Grimrock Tidings: Legend Of Grimrock 2 In Alpha

I think I am just going to stay over here, thankyouverymuch

Some games make massive developmental strides loudly. STOMP STOMP STOMP WEEKLY TWITCH BROADCAST CLANG WOMP WOOZLE WE ADDED PARTICLE RENDERING. Others, however, do so in relative silence, announcing progress only once all systems are (mostly) go. Case in point: Legend of Grimrock 2. The first-person dungeon/island crawler sequel looks more and more marvelous every time we see it, and now it’s quite deep in the dungeons of alpha. The next step? Beta. And apparently that one’s not too far off.

Developer Almost Human fully explained in a progress update:

“We sneakily went past a very important milestone just a while ago. Legend of Grimrock 2 is now in alpha! The definition of milestones of course varies from one company to the next but I think our alpha is, relatively speaking, a ‘strong alpha.’ Alpha in our case means that the game can be completely played from beginning to the very end and that all the planned features exist. The last missing piece from the alpha we had was the ending of the game but now that we got that done, the deal is sealed. Of course at alpha, there are still features and content that lack polish and refinement, and balance and progression of the game is not complete, but in a sense the game is now ‘whole’!”

Beta is up next, and to get there the team is making passes on each individual area in the game and isolating what work still needs to be done. I am imagining a chalkboard that simply reads, “MORE SNAILS MORE SNAILS MORE SNAILS.” We can only hope.

Legend of Grimrock 2 still doesn’t have a release date, but it sounds like it’s progressing very nicely. I’ve mailed Almost Human to ask about the possibility of early access and all that good stuff, so hopefully we’ll know more soon. In the meantime, I am preparing my salt-covered flail.


  1. amateurviking says:

    I *really* need to get my finger out and actually play through the first one.

    • Lemming says:

      You should, it’s a great ride. Definitely whets the appetite for a sequel.

    • Polifemo says:

      Its very much worth your time.
      I never got the custom player-made dungeons to work but the selection wasnt that impressive anyway and the main game was worth the price by itself.

      Also I wish more companies had this definition for Alpha as I’d rather wait months in ignorance to find an almost-finished game than sit through months of devlogs about maybes and half-finished features.
      I want the magic back.

  2. DanMan says:

    Erm… feature lock pretty much means beta, not alpha.

    Anyway, didn’t play the 1st one because I hate dungeon crawling. This better have more visually appealing scenery.

    • Lemming says:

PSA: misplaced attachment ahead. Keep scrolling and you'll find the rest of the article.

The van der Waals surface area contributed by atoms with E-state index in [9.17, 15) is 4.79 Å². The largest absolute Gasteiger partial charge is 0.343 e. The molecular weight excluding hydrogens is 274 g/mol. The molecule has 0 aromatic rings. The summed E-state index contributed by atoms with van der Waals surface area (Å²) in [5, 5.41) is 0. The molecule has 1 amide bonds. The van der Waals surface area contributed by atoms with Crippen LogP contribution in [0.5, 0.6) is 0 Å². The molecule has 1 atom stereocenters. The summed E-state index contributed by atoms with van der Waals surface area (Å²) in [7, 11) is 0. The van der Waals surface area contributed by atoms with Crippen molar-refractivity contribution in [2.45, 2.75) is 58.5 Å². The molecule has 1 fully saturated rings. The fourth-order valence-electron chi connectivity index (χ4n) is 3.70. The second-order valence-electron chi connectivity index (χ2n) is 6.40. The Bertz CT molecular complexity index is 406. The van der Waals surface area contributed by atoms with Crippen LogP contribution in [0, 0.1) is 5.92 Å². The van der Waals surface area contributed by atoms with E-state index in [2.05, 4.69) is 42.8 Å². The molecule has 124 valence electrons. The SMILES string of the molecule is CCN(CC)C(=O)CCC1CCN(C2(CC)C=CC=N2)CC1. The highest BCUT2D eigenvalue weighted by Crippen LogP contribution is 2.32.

Alpha has always meant feature complete. Also stop. There’s no point discussing what alpha and beta mean any more as it clearly means different things to developers vs marketeers. Seriously, enough of these comments on any article that mentions the A or B word. It’s boring.

      • KicktheCAN says:

        link to The second sentence is key here: “[Beta] generally begins when the software is feature complete.”

        • Lemming says:

          Yes when it begins, look what it says about Alpha phase on the same page. Although, I suspect you knew that already.

    • Boggot says:

      Or what? you wont buy the game like you didn’t the first?

      I’d much rather they stuck to the roots of the original, its what made the game great.

      • DanMan says:

        Oi, did I step on any toes? I played Fallout 3 and hated it for similar reasons (dull, depressing visuals). I thought I could look past that. Turns out I couldn’t, so I didn’t even try LoGl despite the good ratings.

        Anyway, if you make the same game twice, what’s the point? Refined gameplay? OK then, have your cake and eat it, too.

        • Arren says:

          I’d say “quit while you’re ahead,” but it’s too late for that, DanMan.

        • Mechanaut says:

          I played FO3 and hated it because it was unrecognizable compared to the rest of the series. The colors and visuals were spectacular ~but moot… the gameplay was crap comparatively. If I’d wanted to play that style of game, I’d have played Oblivion instead.

  3. slerbal says:

    I loved the first Legend of Grimrock so much – it scratched my Dungeon Master / Bloodwych / Stone Keep itch very well – so I will definitely be buying this. I loved everything in the original game including the combat which I know some folks were not so keen on, so personally I am hoping for more of the same.

    As folks said above I have given up placing any weight on alphas or betas on games as there really is no consistent use any more. Ultimately I don’t care too much as I’m not developing it and only want to get into playing it.

    • Drake Sigar says:

      Was very disappointed with the final boss at first, the intelligence of it has grown on me a little since then. It’s just that I thought those tentacles from the sewer grates were attached to something deep at the bottom of the mountain, and the Illithid-like cultists only reinforced the idea of what it could be. There was a sense of dread in the air as I questioned whether it was better to move down towards it for a chance of freedom or die early, never knowing the horror that awaited me.

      Yes I expected an Old One.

      • slerbal says:

        That is a very fair point, and I felt pretty much the same. Like you thought I forgave the end boss because I’d loved everything up until that point. Though the disconnect between the tentacles and the end boss was rather strong :(

  4. qribba says:

    Grimrock 1 was great, really looking forward to these outdoor environments

  5. Neurotic says:

    I still need to finish the first one – not sure how far I got, but I made it through some horrendous teleport puzzle and had to stop for a breather, and that was aaages ago.

  6. SanguineAngel says:

    Must finish Grimrock 1 – was loving it and only put it down briefly to take a break when I was stuck and now it’s many months later.

  7. Distec says:

    +1 on I must finish the first game. I didn’t have any prior experience with older dungeon crawlers, and I was a little wary of the gameplay I saw in the trailers. But I picked it up on a Steam sale and got more value than I arguably should have. The spellcasting system kind of sucked though.

    Not sure if this is heresy, but I would love a change to more open scenery.

  8. Michael Fogg says: